The next stop was Becky’s master stroke. The Saint Croix Vineyards. I did the regular wine tasting. Becky did the dessert wine tasting. Getting me relaxed for the rest of the day with some fantastic wines was just plain devious, Billings! (but thank you). Of particular note was the Orchard Reserve apple wine that uses three U of M developed apples to create a wonderful blend of heaven in a bottle.

wine time

Also there were goats out back.

From the winery, we headed to Spirit Works Pottery out in the country. This was the first time I’ve ever wanted to buy some pottery. It might have been the wine, but I was starting to understand the attraction of this art form – the physicality of it. You pick up a cup and it just feels right. The artist notes the spirituality of creating the pieces on her site.  I was really into these cups that resembled birch trees.

Listen to him. Who is this man?

Next up, Hudson, Wisconsin. We hit up Bricks for some fantastic Neapolitan style wood fired pizza.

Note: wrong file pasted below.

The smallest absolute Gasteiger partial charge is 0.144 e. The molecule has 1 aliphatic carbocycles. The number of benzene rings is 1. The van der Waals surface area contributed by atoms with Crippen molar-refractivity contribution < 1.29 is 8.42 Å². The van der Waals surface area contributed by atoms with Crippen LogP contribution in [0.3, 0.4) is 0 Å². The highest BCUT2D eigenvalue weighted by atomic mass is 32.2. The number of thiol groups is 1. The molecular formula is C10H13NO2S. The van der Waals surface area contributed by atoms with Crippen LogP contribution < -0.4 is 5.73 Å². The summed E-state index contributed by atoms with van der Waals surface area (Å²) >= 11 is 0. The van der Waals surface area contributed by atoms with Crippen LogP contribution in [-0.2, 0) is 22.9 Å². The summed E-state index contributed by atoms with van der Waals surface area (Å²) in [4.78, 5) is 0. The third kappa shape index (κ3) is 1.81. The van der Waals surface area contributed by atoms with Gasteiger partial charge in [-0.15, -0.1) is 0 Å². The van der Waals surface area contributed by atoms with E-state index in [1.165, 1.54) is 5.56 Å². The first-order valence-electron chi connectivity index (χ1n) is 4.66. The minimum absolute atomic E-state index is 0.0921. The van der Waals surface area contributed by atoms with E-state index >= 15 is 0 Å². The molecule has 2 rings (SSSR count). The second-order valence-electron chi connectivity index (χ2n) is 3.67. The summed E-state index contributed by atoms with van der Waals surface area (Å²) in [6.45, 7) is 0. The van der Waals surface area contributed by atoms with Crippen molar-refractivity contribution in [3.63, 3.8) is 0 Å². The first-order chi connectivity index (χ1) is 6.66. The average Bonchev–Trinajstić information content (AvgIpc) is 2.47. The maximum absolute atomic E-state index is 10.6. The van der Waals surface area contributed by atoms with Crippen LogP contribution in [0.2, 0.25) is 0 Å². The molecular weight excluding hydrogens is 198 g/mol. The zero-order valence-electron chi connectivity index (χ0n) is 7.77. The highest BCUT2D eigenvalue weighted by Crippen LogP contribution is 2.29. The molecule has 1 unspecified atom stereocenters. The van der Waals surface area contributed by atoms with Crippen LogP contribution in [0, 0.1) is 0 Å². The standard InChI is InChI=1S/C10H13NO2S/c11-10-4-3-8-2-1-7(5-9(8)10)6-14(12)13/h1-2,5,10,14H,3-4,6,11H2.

wood fired pizza

The Seasons on St. Croix gallery next door held art works in clay, glass, jewelry, wood, sculpture and fabric. I particularly loved the blown glass art. The delicate and beautiful end results of an art form that can literally burn the shit out of you or cut you if you mess up – it’s an impressive calling.

Listen to him. Who is this man?

soap stuff

Becky got some soap.

 

While in Hudson, we made sure to pick up some Spotted Cow, only available in Wisconsin. Then we took our lives in our hands trying to get back on main street. Several angry glares and screams from Becky later, we were on our way out to Pixie Wood Studio. They had lots of lawn art made from reclaimed pieces like rebar, concrete and railroad ties. Becky LOVED these works, but without a yard, there wasn’t much we would be able to do with them.